MAGOON: The idea for the book as a whole came from my then-editor at Henry Holt/Macmillan, Noa Wheeler. We had worked together on 37 Things I Love, which was finished and about to come out in a few months, and I had been pitching additional YA novel projects to her for a while, none of which felt quite right to her, but we wanted to work together again. We both watched the coverage of Trayvon Martin’s tragic shooting death with interest and with a lot of feelings, and Noa called me one day and asked if I had interest in doing a book related to the tragedy, to help
reach teens and deepen the conversation about what had occurred. I said yes, but that was it. That was the prompt: Something related to Trayvon Martin. I didn’t know immediately what the book would become, but as I started thinking about it, the first thing that came to mind was the cacophony of voices clamoring for attention on the issue in the media. So many soundbites, tweets, parroted catchphrases, oversimplified statements, and contradictory viewpoints. I thought it would be interesting to tease out some of those boiled-down soundbites, to build or to imagine
the character behind those words, and what had happened in their life to lead them to that mindset. I thought about the fact that none of us would ever know the entirety of what truly happened between Trayvon Martin and George Zimmerman, yet so many people proclaimed their version of the truth as if it was absolute. And I thought about all the people who were part of the fabric of Trayvon’s life—his friends, family, classmates, teachers, neighbors, people he passed on the street who liked his smile and would now be missing him in a hundred unique ways, depending on the nature of their relationship. It felt powerful and interesting and different
to explore such a tragedy from a closer angle, to look for the humanity beneath the pulled-back, intellectualized media fray.

THE HUB: How did the collaboration between you and Ilyasah Shabazz (on X: A Novel) come to be?

MAGOON: My agent called me one afternoon, saying Ilyasah’s agent had reached out about possible collaboration, and I nearly fainted from excitement and nervousness. Prior to that moment, it’s my understanding that Ilyasah read books by several Black YA authors and became fond of The Rock and the River, specifically the way I was writing with nuance about the Black Panther Party. Her father, Malcolm X, has often been misunderstood and misrepresented, much like the Panthers, and she felt that I would be the right person to bring Malcolm’s story to life. The goal was to provide a different view of who Malcolm was before he became a world-renowned speaker, leader, and humanitarian, and to highlight the less-acknowledged aspects of his young life, like the closeness of his family and the activism of his parents. When Ilyasah and I met for the first time, I was still auditioning for the gig, but we spoke at length and I felt that I understood her vision and could deliver on her expectations, and she apparently felt the same, because she chose me to move forward with the project!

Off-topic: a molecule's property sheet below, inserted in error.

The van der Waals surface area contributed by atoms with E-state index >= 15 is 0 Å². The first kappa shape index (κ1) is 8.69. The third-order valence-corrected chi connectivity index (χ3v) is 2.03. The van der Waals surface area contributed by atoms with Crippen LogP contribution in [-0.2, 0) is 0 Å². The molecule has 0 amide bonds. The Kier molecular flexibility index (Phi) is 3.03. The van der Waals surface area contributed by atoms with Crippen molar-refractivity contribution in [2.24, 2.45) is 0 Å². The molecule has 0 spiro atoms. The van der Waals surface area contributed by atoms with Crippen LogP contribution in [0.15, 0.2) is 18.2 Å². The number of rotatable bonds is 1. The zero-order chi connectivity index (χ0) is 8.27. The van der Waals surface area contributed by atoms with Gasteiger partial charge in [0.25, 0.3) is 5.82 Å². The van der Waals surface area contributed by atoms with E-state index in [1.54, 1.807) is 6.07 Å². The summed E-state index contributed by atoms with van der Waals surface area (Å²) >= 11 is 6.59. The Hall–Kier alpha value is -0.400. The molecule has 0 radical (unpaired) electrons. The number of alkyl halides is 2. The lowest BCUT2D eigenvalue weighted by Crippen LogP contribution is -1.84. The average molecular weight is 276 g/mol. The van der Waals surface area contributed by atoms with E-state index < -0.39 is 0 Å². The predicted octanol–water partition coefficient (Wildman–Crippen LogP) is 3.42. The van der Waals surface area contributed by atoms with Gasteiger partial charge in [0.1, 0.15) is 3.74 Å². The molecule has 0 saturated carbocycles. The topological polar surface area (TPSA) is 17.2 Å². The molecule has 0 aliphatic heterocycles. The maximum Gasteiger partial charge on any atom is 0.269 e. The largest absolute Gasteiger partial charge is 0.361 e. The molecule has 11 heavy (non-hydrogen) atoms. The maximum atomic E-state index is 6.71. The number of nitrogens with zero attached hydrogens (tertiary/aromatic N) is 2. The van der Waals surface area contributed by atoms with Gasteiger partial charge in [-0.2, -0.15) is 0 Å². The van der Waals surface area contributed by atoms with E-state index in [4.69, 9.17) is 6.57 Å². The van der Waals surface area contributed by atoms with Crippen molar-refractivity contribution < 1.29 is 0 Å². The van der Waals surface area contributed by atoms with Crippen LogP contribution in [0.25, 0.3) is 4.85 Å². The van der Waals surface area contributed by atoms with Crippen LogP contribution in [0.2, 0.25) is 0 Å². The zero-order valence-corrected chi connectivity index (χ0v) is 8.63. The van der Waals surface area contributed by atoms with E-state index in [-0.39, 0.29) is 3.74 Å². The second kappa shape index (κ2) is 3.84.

THE HUB: Though you have been rightly celebrated for your fiction and nonfiction, you approach language as a poet. I’m thinking of moments like this from the opening moments of How it Went Down:

My brain coiled around the knowledge: The boy in the hoodie has been shot. The loud sound echoed in my ears, as did his final whimper. The soft clatter-crash of his fall. The sound — yes, the sound — of the look the shooter gave me. It had a voice, that look. Sharp and clear like a bell.

What does sound mean to you as a writer? How do you play with sound and shape while still attending to plot and dialogue?

MAGOON: I loved playing with sound and shape in How it Went Down in particular. The vignette style allowed me to be more poetic and the multiple viewpoints necessitated thinking about how different voices would sound, in terms of overall rhythm and word choice as well as their story and content. The rhythm and flow of language is interesting to me, and often I end up with interesting word choices or phrasing simply because I’m trying to satisfy a particular rhythm in my head. Some authors read all of their work out loud in order to experience how it sounds, and
while I don’t make a point of doing that all the time, I definitely hear the lines in my head as I’m writing, and as I read over passages to revise them.

THE HUB: In all four of your Edwards-honored books, there are moments where young people grapple with the desire to feel a part of something bigger than themselves. It is such a critical truth, such a universal human experience. Is community and belonging at the heart of it all, then?

MAGOON: Yes, I think so. Community, belonging, and the desire to do something important in the world, to be a person who matters. It looks different ways in different people (or different characters), but I believe we all have something to contribute, an expression of who we are that has the power to help people, or spark change, or create something of meaning. Sometimes it takes a while to figure out who we are and how we fit best in the world, especially when there are obstacles in the way, or when there appear to be limitations to what we can achieve. My characters test their own boundaries because my readers and I will have to do that in our lives in various ways, and perhaps feeling less alone in that effort can give us all courage to go for the things we really want, and to believe that our voice, our impact, ultimately does affect a larger community, and maybe even the whole country, or the whole world.

THE HUB: We are so grateful to Kekla for her time in answering these questions and for her wisdom and caring — evident here and in every one of her books. If you haven’t yet read her work, you are in for such a treat!